The People of Gibraltar
1950s - Las Matuteras - Contrabando de Hormigas

 R. Povedano, Jorge Russo and Alfred J Vasquez - y Maria Mendez

Smuggling in all its forms has always been more or less a constant in Gibraltar, with British and Gibraltarian merchants acting as suppliers and the Spaniards themselves employed as carriers and distributors. For the former it was a risk-free gold mine. For the latter it was a dangerous if economically worthwhile business.


Matuteras in the Neutral ground, getting ready to cross the frontier ( Unknown )

After the end of the Spanish Civil War - and later that of World War II - the economy of the Campo de Gibraltar suffered a severe and prolonged decline. Under such extreme conditions to become a smuggler was no longer a matter of choice. To put it bluntly smuggling was sometimes the only way to avoid starvation.

So who were these people? The word  matutero translates into English as  a contrabandist or smuggler.  In Gibraltar and its hinterland the word is never used for male smugglers who were and still are referred to as estraperlistas with the goods they smuggled identified as estraperlo.

The female of the species, if not necessarily more dangerous than the male, is, however, immediately recognisable to any Gibraltarian as a stereotypical Spanish lady of a certain age, invariably dressed in black and a resident of any of the nearby towns of the Campo de Gibraltar. 


The stereotypical matutera ( 1960s - E.G. Chipulina )

For many years and right back to the beginnings of the nineteenth century lady matuteras were a commonplace. So much so that this specific type of smuggling became known as contrabando de hormigas. It was a good metaphor - there were lots of them and they travelled through the frontier in long black lines.


1928 - The Frontier - Contrabando de Hormigas

In 1850 for example, Robert Gardiner, Governor of Gibraltar at the time gave a good description in a report to Lord Palmerston. According to him, they entered 'the Garrison in their normal sizes but quit it swelled out with our cotton manfactures.’ On the other hand, ‘the carriages' which they arrived in 'come light and springy into the place, quit it scarcely able to drag their burdens.’

Gardiner also complained that the Spanish authorities accepted bribes from every individual passing through the frontier and that ‘their persons and their purposes were thoroughly known to them.’ He was right then and the same general state of affairs remained in force for the next hundred or so years - although cotton goods were to be replaced mostly by tobacco and coffee.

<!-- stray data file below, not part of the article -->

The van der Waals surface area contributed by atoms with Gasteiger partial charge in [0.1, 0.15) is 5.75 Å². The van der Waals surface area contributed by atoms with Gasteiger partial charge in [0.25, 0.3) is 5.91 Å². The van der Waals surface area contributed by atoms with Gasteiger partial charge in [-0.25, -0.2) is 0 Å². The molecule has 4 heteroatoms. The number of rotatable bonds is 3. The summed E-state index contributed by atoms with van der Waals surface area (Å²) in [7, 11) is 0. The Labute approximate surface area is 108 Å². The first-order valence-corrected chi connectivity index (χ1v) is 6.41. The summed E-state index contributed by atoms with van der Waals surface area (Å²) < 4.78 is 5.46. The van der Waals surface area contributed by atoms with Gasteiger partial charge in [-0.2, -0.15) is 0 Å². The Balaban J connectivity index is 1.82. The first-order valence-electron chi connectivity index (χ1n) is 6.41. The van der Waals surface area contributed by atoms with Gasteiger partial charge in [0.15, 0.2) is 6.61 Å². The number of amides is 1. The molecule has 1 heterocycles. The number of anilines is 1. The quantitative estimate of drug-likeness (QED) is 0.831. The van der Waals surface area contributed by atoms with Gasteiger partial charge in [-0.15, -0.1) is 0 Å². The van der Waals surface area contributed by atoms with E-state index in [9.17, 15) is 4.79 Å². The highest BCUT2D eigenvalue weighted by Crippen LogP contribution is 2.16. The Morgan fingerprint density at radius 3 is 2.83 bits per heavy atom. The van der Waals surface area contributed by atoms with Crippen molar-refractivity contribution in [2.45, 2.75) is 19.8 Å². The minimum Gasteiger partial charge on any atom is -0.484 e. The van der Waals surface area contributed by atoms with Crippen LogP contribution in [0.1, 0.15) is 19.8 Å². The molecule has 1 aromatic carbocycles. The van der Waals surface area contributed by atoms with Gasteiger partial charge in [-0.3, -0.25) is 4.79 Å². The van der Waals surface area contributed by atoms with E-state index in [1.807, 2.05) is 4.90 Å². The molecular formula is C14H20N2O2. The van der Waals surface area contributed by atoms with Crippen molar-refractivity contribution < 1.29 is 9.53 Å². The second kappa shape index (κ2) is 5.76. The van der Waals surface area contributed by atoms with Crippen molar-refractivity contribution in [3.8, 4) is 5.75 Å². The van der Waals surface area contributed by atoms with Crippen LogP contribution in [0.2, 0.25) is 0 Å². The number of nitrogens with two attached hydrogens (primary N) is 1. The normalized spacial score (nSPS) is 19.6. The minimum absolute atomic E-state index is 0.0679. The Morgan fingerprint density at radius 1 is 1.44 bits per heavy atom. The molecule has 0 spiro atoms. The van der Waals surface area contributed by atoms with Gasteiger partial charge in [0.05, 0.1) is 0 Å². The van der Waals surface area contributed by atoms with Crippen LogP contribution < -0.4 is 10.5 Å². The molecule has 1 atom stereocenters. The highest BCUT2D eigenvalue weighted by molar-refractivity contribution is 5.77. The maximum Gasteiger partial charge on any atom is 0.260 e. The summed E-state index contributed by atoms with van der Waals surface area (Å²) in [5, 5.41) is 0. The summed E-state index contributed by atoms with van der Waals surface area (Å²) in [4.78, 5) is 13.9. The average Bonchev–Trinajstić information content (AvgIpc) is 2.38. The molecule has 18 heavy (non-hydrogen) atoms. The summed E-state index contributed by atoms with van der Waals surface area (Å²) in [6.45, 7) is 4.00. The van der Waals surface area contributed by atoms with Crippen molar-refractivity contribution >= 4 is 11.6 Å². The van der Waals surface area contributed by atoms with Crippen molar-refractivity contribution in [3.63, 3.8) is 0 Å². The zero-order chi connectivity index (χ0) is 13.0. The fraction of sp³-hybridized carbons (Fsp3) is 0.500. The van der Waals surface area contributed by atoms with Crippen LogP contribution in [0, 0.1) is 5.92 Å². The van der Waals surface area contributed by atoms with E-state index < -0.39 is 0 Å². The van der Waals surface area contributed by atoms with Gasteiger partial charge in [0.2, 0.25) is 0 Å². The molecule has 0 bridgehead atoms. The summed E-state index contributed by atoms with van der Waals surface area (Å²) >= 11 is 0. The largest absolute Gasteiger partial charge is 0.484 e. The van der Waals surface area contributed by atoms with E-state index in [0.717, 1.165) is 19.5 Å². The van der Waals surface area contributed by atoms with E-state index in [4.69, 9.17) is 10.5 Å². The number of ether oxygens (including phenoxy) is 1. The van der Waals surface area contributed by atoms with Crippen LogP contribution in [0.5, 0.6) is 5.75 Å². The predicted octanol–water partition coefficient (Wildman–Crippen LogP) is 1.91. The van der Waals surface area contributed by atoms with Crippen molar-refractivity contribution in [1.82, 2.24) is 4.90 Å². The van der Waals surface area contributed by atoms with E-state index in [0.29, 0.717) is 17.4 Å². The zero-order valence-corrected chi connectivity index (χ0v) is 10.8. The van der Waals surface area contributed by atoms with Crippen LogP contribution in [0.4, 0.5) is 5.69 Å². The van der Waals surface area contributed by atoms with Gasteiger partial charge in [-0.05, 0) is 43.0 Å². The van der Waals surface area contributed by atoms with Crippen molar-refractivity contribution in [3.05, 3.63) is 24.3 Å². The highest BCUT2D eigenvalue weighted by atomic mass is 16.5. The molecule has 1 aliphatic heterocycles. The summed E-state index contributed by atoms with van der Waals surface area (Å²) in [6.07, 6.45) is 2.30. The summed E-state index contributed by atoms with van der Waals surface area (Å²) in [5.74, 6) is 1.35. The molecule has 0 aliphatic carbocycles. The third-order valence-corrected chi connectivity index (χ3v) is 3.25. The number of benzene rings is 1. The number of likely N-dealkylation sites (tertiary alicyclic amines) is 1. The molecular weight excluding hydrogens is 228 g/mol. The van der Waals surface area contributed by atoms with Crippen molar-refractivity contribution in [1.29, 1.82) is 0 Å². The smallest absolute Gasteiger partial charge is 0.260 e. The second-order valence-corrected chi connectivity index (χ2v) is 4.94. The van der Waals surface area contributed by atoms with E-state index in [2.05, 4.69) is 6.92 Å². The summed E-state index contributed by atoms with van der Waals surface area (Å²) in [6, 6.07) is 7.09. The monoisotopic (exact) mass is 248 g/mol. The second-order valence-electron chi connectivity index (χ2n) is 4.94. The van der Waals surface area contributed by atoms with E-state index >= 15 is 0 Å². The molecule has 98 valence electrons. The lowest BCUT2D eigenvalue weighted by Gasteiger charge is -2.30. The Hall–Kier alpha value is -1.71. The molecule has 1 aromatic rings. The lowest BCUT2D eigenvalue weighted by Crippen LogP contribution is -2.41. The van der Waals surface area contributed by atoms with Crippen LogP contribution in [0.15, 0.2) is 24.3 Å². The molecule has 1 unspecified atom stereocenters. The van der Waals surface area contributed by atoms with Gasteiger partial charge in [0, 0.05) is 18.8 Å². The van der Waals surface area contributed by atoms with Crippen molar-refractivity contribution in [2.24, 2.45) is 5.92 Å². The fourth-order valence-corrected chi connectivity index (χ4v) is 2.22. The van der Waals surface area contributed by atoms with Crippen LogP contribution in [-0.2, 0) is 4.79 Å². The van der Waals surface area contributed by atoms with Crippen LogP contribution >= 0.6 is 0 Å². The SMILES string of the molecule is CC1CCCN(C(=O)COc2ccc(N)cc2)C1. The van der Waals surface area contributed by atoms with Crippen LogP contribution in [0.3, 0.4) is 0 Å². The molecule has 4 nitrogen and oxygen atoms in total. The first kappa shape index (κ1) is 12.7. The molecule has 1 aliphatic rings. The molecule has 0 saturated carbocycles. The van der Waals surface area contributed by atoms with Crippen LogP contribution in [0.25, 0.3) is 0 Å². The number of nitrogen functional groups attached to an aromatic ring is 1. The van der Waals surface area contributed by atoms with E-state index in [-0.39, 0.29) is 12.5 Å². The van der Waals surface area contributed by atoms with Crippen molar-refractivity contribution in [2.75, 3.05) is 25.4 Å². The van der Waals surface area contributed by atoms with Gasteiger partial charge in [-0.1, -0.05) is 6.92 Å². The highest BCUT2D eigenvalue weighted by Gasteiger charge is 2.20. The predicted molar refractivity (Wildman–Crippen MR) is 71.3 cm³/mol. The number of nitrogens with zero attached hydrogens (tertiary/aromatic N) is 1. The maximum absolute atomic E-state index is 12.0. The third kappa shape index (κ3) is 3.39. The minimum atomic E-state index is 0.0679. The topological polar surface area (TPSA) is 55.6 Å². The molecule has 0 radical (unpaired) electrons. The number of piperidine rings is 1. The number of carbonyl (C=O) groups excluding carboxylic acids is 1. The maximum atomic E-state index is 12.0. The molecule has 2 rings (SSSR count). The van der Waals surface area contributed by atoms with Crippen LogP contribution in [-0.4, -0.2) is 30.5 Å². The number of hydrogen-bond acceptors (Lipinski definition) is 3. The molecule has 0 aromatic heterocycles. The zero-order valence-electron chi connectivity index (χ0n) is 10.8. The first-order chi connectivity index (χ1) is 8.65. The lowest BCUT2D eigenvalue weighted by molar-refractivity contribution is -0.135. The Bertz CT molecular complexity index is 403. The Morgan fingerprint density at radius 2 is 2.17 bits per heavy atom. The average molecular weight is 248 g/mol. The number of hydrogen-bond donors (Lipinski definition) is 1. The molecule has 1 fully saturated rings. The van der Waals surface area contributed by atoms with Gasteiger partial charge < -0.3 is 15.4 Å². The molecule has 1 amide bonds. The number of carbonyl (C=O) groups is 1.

Smuggling into Spain ( 1893 - The Graphic Magazine )

Sixty years later, the then Governor Sir Archibald Hunter, took it upon himself to order that Spanish workers returning to Spain at night should not be allowed to do so through Main Street - much to the dismay of Gibraltar's shop keepers who made a daily killing selling goods for the workers to take back home - the excuse he gave was that the street was becoming dangerously overcrowded at night.

The main culprits, he said, were the huge number of women engaged in smuggling across the frontier, concealing their contraband under their 'baggy clothes', blocking the street as they 'waddled' towards the border.

Sir Archibald Hunter ( Spy )

And even in Gardiner's day almost everybody involved in petty land smuggling was almost certain to be a women. She may or may not have had a job as a cleaner or a maid to one of the local families on the Rock but one can be sure that her life really revolved around the business of petty smuggling. 

One way or another she would have managed to obtain a permit that allowed her to enter and leave Gibraltar on a daily basis.  These ladies were often the widows of working class men and invariably heads of large families of children of non-earning age. Although often stereotyped as old and fat they were not invariably either one or the other.

Most were probably young or middle aged women, prepared to do whatever was necessary to keep their families clothed, fed and with a roof over their heads. In the final analyses, petty smuggling was the most dignified way to do this - despite having to put up with the ridicule, insults, and the petty Napoleonic attitudes of the various officials with whom they always had to confront on a daily basis - on both sides of the frontier.

They were perhaps far more to be admired than criticised as many of them took to their profession because they refused to succumb to the temptation of earning quick and easy money either via prostitution or by allowing themselves to become mistresses of some obnoxious  local big-wig.

In  other words matuteras were people of character who were prepared to confront their difficulties head-on, always well aware of the risks involved, be it through the loss of income when they were caught out by frontier guards or by so called lechuzos who after identifying them as matuteras would lie in wait for them on their way home at night and steal their merchandise.

One cannot call their work a profession, although there was a certain art in doing the thing properly. It required both courage and perseverance. It was the kind of job that never guaranteed a steady income but was almost certain to ensure  many an unpleasant moment in front of an unsympathetic representative of the law.

The kind of goods that these women smuggled had to be of necessity both small and easily concealable on their persons. By the 1950s it was a common sight in Gibraltar to see literally hundreds of these woman at any time of the day in doorways and elsewhere, expertly distributing their cargo over their clothing. But despite Sir Archibald's complaints forty years earlier, I personally cannot remember any sign of dangerous overcrowding in Main Street.